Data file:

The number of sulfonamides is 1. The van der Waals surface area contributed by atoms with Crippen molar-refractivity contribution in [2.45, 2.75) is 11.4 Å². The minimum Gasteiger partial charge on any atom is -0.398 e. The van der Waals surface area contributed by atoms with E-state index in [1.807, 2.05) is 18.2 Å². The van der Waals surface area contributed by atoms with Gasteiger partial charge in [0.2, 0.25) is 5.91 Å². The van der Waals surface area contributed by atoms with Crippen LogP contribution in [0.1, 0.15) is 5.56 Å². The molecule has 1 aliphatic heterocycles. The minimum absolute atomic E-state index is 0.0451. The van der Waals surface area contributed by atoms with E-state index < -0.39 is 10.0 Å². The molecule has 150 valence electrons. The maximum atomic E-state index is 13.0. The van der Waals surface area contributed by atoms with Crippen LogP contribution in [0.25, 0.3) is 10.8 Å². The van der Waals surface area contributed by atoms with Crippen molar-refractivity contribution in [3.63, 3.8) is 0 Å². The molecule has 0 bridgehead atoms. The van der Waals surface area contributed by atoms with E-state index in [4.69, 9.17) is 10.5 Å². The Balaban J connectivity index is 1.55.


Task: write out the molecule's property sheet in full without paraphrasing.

The number of sulfonamides is 1. The van der Waals surface area contributed by atoms with Crippen molar-refractivity contribution in [2.45, 2.75) is 11.4 Å². The minimum Gasteiger partial charge on any atom is -0.398 e. The van der Waals surface area contributed by atoms with E-state index in [1.807, 2.05) is 18.2 Å². The van der Waals surface area contributed by atoms with Gasteiger partial charge in [0.2, 0.25) is 5.91 Å². The van der Waals surface area contributed by atoms with Crippen LogP contribution in [0.1, 0.15) is 5.56 Å². The molecule has 1 aliphatic heterocycles. The minimum absolute atomic E-state index is 0.0451. The van der Waals surface area contributed by atoms with E-state index < -0.39 is 10.0 Å². The molecule has 150 valence electrons. The maximum atomic E-state index is 13.0. The van der Waals surface area contributed by atoms with Crippen LogP contribution in [0.25, 0.3) is 10.8 Å². The van der Waals surface area contributed by atoms with Crippen molar-refractivity contribution in [3.63, 3.8) is 0 Å². The molecule has 0 bridgehead atoms. The van der Waals surface area contributed by atoms with E-state index in [4.69, 9.17) is 10.5 Å². The Balaban J connectivity index is 1.55.